Sunday, July 22, 2007
Stephen King, The Stand
Back in high school and my early college years, Stephen King was one of my favorite authors. I read Carrie, Cujo, Firestarter, The Shining, and (my personal fave) Misery in two- or three-day marathon sessions, savoring all those wonderful pop culture references and page-turner suspense sequences, not to mention the occasional literary allusion or two (he was, after all, a former English teacher!). But The Stand -- most likely due to its length -- didn't interest me.
For this month's Biblioholics Anonymous group read, we chose The Stand ... and I must admit, I should have read this book years ago. One of the best pieces of fiction I've read so far this year, the novel is gargantuan in length and scope, yet based on a simple premise: the end of the world.
Set in the United States in 1990, the novel recounts the effects of an accidental outbreak of a man-made plague -- later called the superflu -- which essentially wipes out 99.8 percent of the world's population. Those who are mysteriously immune to the superflu find themselves first wandering to make sense of the desolation, then later inspired by strange dreams to journey west, eventually gathering in Boulder, Colorado (those who dream of the saintly Mother Abagail) or Las Vegas (those who dream of and are drawn to the villainous Randall Flagg). The novel focuses on several characters from different parts of the country as they make their way to their respective locations.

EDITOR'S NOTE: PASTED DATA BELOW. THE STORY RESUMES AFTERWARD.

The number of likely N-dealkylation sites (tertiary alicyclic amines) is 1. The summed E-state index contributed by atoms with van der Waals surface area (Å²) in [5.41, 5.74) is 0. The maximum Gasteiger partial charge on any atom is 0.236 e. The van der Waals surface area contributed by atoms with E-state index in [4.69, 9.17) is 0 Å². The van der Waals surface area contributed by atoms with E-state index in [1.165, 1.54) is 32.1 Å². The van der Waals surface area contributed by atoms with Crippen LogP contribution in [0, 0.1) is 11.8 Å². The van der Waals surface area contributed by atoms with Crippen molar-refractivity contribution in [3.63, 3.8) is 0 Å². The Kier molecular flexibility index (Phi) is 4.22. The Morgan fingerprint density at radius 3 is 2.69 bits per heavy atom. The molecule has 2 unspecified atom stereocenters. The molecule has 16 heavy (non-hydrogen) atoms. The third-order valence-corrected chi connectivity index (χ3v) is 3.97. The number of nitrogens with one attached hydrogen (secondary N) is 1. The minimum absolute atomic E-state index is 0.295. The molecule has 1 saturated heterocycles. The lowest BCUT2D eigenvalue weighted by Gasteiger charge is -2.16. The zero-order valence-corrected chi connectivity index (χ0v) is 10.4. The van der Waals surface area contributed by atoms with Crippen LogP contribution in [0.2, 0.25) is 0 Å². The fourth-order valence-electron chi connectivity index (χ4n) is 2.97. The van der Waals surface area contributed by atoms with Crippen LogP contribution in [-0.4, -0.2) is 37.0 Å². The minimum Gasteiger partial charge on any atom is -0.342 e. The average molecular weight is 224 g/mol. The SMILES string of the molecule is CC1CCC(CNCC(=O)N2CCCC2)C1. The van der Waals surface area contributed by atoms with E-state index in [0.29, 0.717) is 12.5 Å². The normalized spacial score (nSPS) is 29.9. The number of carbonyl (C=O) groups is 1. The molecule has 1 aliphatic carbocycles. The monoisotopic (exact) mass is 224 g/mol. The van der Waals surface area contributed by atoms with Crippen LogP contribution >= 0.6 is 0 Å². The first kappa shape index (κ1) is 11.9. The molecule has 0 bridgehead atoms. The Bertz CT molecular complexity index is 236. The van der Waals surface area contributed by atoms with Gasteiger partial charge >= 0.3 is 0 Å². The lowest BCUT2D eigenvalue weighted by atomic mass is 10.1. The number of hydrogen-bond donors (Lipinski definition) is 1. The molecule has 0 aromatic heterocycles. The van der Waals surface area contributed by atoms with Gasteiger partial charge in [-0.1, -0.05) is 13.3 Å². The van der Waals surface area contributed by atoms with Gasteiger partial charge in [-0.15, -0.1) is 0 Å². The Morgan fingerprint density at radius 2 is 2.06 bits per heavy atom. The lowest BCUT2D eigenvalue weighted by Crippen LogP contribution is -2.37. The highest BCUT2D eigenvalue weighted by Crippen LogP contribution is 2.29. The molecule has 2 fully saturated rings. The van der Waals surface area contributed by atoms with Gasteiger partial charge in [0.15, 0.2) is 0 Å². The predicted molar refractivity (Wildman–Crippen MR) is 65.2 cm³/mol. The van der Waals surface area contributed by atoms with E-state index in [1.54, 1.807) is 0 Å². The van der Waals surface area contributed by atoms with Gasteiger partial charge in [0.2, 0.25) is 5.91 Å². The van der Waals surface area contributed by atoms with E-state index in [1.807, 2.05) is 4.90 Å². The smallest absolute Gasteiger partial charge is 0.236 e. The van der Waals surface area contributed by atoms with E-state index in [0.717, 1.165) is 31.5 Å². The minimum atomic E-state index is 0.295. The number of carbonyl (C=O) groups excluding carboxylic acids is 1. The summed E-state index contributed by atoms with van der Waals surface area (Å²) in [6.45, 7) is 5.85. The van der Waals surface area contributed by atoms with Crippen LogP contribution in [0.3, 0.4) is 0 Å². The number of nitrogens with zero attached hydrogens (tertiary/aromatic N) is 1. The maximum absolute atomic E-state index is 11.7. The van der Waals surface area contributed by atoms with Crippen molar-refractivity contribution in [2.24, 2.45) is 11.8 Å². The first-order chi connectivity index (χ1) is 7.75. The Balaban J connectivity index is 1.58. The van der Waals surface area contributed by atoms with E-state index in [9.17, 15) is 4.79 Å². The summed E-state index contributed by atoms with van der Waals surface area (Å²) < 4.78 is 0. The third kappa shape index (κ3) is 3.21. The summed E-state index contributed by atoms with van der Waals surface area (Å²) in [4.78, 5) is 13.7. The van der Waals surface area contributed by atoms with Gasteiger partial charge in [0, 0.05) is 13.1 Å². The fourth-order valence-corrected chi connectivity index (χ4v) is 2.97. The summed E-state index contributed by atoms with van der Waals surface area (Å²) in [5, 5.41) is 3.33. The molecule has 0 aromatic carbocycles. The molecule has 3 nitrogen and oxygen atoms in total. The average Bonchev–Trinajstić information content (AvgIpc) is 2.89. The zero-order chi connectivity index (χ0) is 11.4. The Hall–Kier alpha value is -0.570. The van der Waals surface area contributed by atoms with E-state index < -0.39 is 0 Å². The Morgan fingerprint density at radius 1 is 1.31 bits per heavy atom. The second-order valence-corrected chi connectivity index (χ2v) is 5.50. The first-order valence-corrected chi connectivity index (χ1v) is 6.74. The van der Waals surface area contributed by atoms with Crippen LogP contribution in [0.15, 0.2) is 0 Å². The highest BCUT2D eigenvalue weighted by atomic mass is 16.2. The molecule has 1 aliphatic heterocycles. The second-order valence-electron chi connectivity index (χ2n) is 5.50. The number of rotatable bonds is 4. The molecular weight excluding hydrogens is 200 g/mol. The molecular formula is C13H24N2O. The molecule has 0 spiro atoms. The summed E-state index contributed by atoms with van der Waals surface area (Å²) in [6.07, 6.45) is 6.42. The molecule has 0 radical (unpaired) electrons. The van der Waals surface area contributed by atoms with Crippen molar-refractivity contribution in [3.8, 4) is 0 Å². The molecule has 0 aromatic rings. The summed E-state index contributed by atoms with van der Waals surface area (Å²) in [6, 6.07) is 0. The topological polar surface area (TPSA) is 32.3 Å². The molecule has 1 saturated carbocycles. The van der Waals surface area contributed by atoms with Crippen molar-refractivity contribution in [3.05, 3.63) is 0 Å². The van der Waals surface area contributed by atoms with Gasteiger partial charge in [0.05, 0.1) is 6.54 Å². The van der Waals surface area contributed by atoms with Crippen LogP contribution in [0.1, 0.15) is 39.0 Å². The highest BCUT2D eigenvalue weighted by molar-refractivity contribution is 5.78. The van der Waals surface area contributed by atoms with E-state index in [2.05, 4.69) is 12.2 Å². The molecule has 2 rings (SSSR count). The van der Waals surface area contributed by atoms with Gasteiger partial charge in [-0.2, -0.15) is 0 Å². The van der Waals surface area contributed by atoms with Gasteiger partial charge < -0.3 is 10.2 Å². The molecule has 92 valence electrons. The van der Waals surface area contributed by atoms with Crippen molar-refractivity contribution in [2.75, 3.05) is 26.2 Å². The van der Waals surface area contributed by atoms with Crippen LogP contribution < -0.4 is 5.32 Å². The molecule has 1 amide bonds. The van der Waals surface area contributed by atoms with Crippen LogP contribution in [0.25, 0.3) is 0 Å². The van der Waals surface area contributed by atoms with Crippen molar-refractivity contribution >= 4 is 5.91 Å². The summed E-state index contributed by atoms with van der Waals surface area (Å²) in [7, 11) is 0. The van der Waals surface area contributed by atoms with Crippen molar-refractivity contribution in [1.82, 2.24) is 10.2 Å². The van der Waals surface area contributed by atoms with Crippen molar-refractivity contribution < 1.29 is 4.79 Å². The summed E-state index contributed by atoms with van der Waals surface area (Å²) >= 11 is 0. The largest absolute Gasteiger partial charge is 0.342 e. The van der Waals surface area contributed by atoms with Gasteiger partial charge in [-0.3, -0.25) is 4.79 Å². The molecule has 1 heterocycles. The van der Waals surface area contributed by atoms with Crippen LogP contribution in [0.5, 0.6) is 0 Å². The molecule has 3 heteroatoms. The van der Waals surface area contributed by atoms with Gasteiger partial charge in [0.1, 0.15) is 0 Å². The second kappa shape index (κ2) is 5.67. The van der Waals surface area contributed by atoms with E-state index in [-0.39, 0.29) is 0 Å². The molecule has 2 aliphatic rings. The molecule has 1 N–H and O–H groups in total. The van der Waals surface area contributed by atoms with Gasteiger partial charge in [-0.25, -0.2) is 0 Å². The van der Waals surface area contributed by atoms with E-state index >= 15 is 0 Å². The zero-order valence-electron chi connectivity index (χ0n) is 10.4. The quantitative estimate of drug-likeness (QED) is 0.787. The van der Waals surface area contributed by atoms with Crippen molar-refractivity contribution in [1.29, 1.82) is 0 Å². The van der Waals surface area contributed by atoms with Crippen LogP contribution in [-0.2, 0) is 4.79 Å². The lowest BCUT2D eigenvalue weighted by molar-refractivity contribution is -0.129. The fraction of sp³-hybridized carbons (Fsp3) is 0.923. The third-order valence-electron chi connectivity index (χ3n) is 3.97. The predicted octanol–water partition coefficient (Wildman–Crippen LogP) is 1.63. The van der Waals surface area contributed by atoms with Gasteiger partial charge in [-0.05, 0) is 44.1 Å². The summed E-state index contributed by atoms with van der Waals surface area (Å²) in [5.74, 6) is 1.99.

Once gathered in Boulder, this group comes to realize that Flagg's evil forces are gathering in Las Vegas and are planning to wipe them out. Mother Abagail instructs four of the main characters to travel to Flagg and engage in what will ostensibly become the final cosmic stand between Good and Evil!
This is a fun and engaging piece of post-apocalyptic literature that has its roots in Tolkien's The Lord of the Rings, but is likewise Dickensian in its ability to begin with several narrative trajectories that are seemingly disconnected and, as the story progresses, those storylines merge brilliantly and bring perfect resolution to the narrative. It's a long book (the "complete and uncut" edition is 1,141 pages), and some of the pop culture references may strike you as antiquated, but the story is phenomenal!
It took me almost three weeks to read this (begun in Mexico, finished in Kentucky), but it's well worth it. Enjoy!
And now ... on to Harry Potter and the Deathly Hallows! : )